Aunt Pinkie was glummer than a Democrat at a tax-cutting party.
“Everything I've got, what there is of it, everything your Uncle Franklin and I worked to build, it's all going to wind up going to Uncle Sam when I die, one way or another,” lamented Pinkie.
She was ruffling through a dog-eared ream of papers her accountant had sent her, along with a note suggesting, for the umpteenth time in two decades, that Aunt Pinkie needed to think about putting her estate in order.
Hooter had never known his aunt to seem so dejected. She might get down in the dumps or downright grumpy but there was always a spark there suggesting she'd welcome the opportunity to take on all comers. It was missing.
“Surely, it can't be as bad as all that,” tried Hooter. “Seems like things are on track to get that estate tax repealed permanently. Besides, you don't look to me like you're fixing to head out anytime soon.”
Pinkie sighed absently and let the papers drop to the kitchen table as if she didn't even know Hooter was there. “Lord knows none of this is mine, none of it was Frank's either. The Good Lord just put it in our care for a little while. I guess that's what bothers as much as anything. We're supposed to be good stewards of His resources, and we've always tried to be. Now, no matter how you slice it, passing it on means some of those resources will have to be squandered, and for what…”
Hooter set down his coffee cup and draped a comforting arm around Aunt Pinkie. “I know you must have been through that stuff with your accountant at least a jillion times, but there's got to be something that can be done so you can pass it on to whoever you want without them having to sell part of the place. Like I said, that estate tax…”
“That's what I thought, too,” said Pinkie. “It's better than it was, but depending on how you do it, if it's not estate taxes, best as I can decipher, then there's gift taxes, dead taxes and even income tax even after you're bunking with worms. They got you.”
“Well, what's Charlie say about it?” wondered Hooter.
“You know your cousin, he doesn't like talking about it anymore than I do. No, he likes it less than I do, bless his heart, he won't talk about it at all.”
Do For Others, Just Not Family
So it was that Hooter made a quick and unplanned trip to Lubbock to visit with his own recently acquired taxman, Boudreaux “Buddy” Babineau III. After his last audit had gone so swimmingly, Hooter trusted Buddy's financial and legal expertise implicitly. If anyone could put Aunt Pinkie's mind at ease, it had to be Buddy. After all, Boudreaux “Buddy” Babineau III was personally responsible for the resignations of seven IRS agents—two of which went directly to the nut factory—and the expulsion of several others. Buddy detested the tax system and anyone who would try to justify it to him as anything less than legalized thievery.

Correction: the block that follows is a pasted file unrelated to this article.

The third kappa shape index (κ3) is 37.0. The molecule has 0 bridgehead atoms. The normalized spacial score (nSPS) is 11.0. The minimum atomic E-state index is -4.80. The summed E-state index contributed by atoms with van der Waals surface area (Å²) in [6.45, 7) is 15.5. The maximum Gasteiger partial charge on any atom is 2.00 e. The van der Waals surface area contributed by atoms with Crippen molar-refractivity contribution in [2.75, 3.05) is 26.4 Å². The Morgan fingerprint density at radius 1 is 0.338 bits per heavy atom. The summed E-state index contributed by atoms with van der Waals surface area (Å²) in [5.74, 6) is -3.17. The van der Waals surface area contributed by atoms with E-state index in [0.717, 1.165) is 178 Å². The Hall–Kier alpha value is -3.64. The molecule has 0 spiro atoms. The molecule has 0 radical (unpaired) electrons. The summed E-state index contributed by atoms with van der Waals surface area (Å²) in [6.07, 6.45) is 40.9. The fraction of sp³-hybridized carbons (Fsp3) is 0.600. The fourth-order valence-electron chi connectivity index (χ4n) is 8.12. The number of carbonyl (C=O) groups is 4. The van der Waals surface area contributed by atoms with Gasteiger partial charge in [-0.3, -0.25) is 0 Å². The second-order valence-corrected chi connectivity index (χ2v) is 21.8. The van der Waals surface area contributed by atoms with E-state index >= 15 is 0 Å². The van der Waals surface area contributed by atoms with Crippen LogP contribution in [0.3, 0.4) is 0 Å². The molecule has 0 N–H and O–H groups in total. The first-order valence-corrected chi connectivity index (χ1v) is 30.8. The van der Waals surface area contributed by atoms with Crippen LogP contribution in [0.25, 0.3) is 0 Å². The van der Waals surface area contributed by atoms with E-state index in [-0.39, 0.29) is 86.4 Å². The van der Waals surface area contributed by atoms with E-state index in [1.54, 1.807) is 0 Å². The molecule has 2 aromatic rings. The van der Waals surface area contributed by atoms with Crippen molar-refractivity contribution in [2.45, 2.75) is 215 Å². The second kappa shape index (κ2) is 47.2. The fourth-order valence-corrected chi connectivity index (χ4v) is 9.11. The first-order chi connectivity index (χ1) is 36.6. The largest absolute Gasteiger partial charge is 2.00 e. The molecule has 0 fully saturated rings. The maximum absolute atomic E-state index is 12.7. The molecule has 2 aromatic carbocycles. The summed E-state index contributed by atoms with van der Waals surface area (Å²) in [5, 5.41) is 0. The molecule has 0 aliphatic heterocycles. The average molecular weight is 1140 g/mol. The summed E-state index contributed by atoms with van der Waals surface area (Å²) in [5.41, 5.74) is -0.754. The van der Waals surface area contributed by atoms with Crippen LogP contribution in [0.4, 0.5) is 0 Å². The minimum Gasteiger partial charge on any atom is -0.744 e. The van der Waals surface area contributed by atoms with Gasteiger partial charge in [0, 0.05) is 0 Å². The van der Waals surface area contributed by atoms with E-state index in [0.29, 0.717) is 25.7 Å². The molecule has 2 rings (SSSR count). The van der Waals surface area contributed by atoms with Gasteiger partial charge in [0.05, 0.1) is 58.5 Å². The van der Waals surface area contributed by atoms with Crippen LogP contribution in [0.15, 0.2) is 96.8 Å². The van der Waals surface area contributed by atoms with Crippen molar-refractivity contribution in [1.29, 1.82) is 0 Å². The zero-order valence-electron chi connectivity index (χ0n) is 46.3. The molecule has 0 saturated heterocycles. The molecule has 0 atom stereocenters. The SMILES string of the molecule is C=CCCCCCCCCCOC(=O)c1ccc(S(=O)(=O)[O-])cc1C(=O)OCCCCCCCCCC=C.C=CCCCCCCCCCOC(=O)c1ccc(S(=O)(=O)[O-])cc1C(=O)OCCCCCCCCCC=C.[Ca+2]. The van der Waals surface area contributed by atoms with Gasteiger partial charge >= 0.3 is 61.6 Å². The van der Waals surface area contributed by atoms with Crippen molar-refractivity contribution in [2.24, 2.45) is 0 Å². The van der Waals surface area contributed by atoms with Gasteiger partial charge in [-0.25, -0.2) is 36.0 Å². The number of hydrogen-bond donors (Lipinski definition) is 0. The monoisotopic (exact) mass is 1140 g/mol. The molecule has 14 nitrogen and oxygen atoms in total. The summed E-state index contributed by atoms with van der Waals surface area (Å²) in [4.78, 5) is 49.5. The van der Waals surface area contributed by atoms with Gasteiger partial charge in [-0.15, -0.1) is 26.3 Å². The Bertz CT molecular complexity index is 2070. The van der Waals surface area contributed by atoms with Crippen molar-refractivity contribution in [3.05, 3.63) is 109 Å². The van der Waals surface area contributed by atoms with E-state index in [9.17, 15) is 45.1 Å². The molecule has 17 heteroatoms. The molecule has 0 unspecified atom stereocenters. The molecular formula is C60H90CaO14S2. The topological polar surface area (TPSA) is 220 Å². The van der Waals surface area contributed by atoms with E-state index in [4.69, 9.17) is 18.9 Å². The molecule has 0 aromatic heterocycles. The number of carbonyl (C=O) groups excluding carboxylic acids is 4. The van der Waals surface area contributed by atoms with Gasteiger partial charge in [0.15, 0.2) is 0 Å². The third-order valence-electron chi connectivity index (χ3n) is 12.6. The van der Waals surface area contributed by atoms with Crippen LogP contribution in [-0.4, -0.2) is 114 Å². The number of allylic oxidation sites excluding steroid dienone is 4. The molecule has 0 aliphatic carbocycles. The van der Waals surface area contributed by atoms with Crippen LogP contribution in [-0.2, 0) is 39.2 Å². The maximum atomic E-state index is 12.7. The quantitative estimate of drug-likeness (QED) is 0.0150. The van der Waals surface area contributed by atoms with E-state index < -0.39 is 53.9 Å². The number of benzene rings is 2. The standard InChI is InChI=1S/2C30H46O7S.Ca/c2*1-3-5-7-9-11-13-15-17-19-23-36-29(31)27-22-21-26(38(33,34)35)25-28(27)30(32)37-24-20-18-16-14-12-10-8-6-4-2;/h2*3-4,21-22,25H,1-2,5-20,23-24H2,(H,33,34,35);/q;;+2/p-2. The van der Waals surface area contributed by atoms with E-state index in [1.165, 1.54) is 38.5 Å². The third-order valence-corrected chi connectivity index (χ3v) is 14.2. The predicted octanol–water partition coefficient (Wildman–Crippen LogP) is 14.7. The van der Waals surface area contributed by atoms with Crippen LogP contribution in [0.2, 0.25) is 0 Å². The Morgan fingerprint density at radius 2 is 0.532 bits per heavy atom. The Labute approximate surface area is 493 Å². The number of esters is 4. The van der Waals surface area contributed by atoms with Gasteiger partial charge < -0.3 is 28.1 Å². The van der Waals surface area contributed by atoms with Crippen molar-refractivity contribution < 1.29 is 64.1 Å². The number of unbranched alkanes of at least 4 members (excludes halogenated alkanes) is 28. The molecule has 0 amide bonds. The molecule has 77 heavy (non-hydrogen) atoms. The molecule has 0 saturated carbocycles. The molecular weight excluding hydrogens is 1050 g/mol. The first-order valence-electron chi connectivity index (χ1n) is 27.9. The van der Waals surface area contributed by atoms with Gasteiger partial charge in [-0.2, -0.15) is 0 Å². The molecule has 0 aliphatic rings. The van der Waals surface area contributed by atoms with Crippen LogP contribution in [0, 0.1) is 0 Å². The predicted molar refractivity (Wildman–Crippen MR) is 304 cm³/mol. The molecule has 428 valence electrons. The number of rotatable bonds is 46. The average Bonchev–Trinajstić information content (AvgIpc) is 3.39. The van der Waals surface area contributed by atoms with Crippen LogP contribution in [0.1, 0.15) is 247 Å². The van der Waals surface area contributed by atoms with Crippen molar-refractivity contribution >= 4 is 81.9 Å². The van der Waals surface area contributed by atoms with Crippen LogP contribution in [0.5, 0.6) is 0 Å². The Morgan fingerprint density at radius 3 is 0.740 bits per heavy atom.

That's why Hooter was more shocked than a sparrow touching down on a bare utility line when, after reviewing the suggestions made by Pinkie's own counsel, his pugnacious accountant shrugged his shoulders stiffly and said flatly, “Yep and unfortunately, that pretty well sums it up.”
“Yeah, but what about the estate tax starting to get repealed?” wondered Hooter.
“Certainly, it's a start and it beats a polished toe to the britches, but depending on how things are set up in someone's estate and when, it's really a way to defer taxes, not avoid them,” explained Buddy. Sensing the puzzlement from across the desk, he added, “On one hand, depending on whether the beneficiary of the estate has received other financial gifts in their lifetime, and in what amount, while their may be less tax on your aunt's estate than a couple of years ago, the gift tax of the beneficiary might be equal to it. If not that, any of the estate received and sold would be subject to capital gains taxes. If not that, then any income from the property is of course subject to income taxes. The list goes on.”
Hooter's eyes hadn't completely glazed over, but they were definitely sinking in fog. “The specifics of all that elude me, Buddy, that's why I hire a guy like you. Best as I can tell all she wants to do is be able to will the place to her boy, my cousin, in such a way that neither he nor the estate winds up having to pay out the nose when she goes to her reward.”
“I understand that, Hooter. And, certainly there are some things that can be done to minimize the financial damage inflicted by our archaic system of transferring assets from one generation to the next. But there's a limit. And, in this case, I'm giving you opinion and fact based on the big, big picture. Depending on what you're aunt is wanting to do, specifically, I can give you more specific advice. For instance, you say she's willing the estate to her son; has she begun gifting it to him?”
Hooter leaned back in the leather chair, crossed his hands behind his head. “I don't know.”
“What about the operation does it operate as a sole proprietorship, a limited partnership, a corporation, what?”
“I'm not quite sure.”